Flores v. State

Annotate this Case

489 S.W.2d 901 (1973)

Marcelo Taylor FLORES, Appellant, v. The STATE of Texas, Appellee.

No. 45711.

Court of Criminal Appeals of Texas.

February 7, 1973.

*902 Buddy Stevens, Houston, for appellant.

Carol Vance, Dist. Atty., James C. Brough, Alvin H. Horne, Asst. Dist. Attys., Houston, Jim D. Vollers, State's Atty., and Robert A. Huttash, Asst. State's Atty., Austin, for the State.

OPINION

DALLY, Commissioner.

The conviction is for the possession of heroin. The punishment 3 years imprisonment.

The appellant's only ground of error urges that the evidence is "insufficient to establish the appellant had actual care, custody and control of the heroin in question."

A jury trial was waived. The evidence heard by the trial court will be summarized.

A Harris County Deputy Sheriff searched Sarah Medina, gave her two hundred and fifty dollars in marked bills and he and other deputies then followed her automobile to the 600 block of Sheldon Road. They observed her meet the appellant, get in his automobile, and it appeared she handed him money.

Sarah Medina got back in her automobile and followed the automobile occupied by the appellant and Alma Ruiz. Deputies in two automobiles followed Sarah Medina's automobile.

Appellant's automobile was driven to the intersection of Grand and Interstate Highway 10. The appellant's automobile stopped at a stop sign, turned right and was then driven a short distance and stopped. Sarah Medina's automobile was stopped behind the appellant's. It was a dark night and by the light inside of the appellant's automobile the officers observed him open the door, start to step out of the automobile, and appear to point in a direction of a street stop sign about "ten to fifteen feet" from him across the street. The appellant then drove on, followed by Sarah Medina.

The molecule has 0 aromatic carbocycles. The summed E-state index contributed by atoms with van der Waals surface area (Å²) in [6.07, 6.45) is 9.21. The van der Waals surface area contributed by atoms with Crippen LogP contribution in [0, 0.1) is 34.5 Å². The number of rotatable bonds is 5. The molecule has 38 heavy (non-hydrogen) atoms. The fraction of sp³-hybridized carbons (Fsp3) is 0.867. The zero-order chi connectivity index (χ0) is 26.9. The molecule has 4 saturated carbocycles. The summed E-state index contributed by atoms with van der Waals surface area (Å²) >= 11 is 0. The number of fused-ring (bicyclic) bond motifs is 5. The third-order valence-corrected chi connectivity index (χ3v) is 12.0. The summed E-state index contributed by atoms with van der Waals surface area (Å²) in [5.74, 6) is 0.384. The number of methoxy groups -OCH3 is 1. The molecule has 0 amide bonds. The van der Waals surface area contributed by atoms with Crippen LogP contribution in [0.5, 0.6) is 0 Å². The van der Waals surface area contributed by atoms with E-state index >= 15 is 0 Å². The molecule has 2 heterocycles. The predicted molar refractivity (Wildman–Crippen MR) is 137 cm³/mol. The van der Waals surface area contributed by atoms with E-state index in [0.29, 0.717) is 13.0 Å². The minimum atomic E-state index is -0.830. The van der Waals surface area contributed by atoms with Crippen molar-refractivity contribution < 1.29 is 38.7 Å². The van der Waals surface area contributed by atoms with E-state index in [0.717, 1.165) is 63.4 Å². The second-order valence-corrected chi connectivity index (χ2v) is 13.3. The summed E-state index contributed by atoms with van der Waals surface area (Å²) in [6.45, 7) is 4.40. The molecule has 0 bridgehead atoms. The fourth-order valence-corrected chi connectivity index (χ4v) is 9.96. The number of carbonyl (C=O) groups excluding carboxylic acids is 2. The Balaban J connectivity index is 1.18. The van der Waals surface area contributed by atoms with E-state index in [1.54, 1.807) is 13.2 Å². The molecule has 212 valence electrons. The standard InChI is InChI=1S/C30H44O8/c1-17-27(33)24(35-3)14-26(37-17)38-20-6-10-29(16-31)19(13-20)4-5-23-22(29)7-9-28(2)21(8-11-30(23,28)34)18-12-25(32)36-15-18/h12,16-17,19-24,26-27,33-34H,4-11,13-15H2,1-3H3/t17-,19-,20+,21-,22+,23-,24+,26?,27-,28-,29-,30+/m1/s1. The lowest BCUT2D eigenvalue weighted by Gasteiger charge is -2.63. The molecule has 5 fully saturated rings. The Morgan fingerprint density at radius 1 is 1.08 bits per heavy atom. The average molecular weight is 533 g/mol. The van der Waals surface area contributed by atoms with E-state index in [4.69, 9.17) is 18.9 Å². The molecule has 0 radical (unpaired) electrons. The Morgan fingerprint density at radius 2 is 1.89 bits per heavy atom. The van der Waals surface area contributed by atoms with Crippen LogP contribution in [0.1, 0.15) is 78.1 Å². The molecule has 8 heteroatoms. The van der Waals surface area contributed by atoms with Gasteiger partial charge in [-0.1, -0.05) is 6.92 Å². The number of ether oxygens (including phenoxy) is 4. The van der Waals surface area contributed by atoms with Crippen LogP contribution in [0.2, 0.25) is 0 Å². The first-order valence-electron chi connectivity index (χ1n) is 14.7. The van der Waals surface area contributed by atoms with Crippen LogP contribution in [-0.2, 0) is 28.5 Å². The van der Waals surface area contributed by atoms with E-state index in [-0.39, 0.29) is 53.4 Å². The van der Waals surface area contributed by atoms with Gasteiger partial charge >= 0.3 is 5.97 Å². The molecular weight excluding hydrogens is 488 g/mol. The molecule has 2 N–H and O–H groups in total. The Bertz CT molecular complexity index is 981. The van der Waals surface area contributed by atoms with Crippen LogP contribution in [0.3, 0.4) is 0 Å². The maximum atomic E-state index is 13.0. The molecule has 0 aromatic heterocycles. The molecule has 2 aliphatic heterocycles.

A deputy sheriff ran over to the stop sign and recovered two Dixie cups. One of the cups was covered by another. In the cups was a plastic prescription bottle holding twenty-six papers that were stipulated to contain 26.123 grams of 25.8 percent heroin.

The appellant and Alma Ruiz were arrested after their automobile had traveled a short distance from where it had been stopped.

Soon after Alma Ruiz was arrested she was seen making unusual motions in the back of the deputy's automobile. A deputy sheriff opened the automobile door and the roll containing the marked bills fell out.

At the time of trial the officers were unable to locate Sarah Medina; consequently, her testimony was not offered.

A conviction on circumstantial evidence cannot be sustained if the circumstances proved do not exclude every other reasonable hypothesis except that of the guilt of the accused, and proof amounting to only a strong suspicion or mere probability is insufficient. Kinkle v. State, 474 S.W.2d 704 (Tex.Cr.App.1972); Culmore v. State, 447 S.W.2d 915 (Tex.Cr.App. 1969) and Brock v. State, 162 Tex.Cr. 339, 285 S.W.2d 745 (1956).

The contraband was found at the base of a stop sign on a heavily traveled feeder street alongside of an interstate highway. The evidence which has already been recited does not exclude every other reasonable hypothesis except the guilt of the appellant even though it may cast suspicion upon him. We find the evidence insufficient to show that the appellant had the actual care, management and control of the heroin necessary to prove that it was possessed by him.

*903 This court has recently discussed, in a number of different fact situations, the sufficiency of evidence necessary to prove possession of narcotics. See Brock v. State, supra; Culmore v. State, supra; Hausman v. State, 480 S.W.2d 721 (Tex. Cr.App.1972); Carr v. State, 480 S.W.2d 678 (Tex.Cr.App.1972); Payne v. State, 480 S.W.2d 732 (Tex.Cr.App.1972); Morrow v. State, 478 S.W.2d 941 (Tex.Cr. App.1972); Reid v. State, 474 S.W.2d 702 (Tex.Cr.App.1972); Kinkle v. State, supra; Shortnacy v. State, 474 S.W.2d 713 (Tex.Cr.App.1972) and compare Haynes v. State, 475 S.W.2d 739 (Tex.Cr.App.1971); Adair v. State, 482 S.W.2d 247 (Tex.Cr. App.1972) and Simpson v. State, 486 S.W.2d 807 (Tex.Cr.App.1972).

The judgment is reversed and the cause remanded.

Opinion approved by the Court.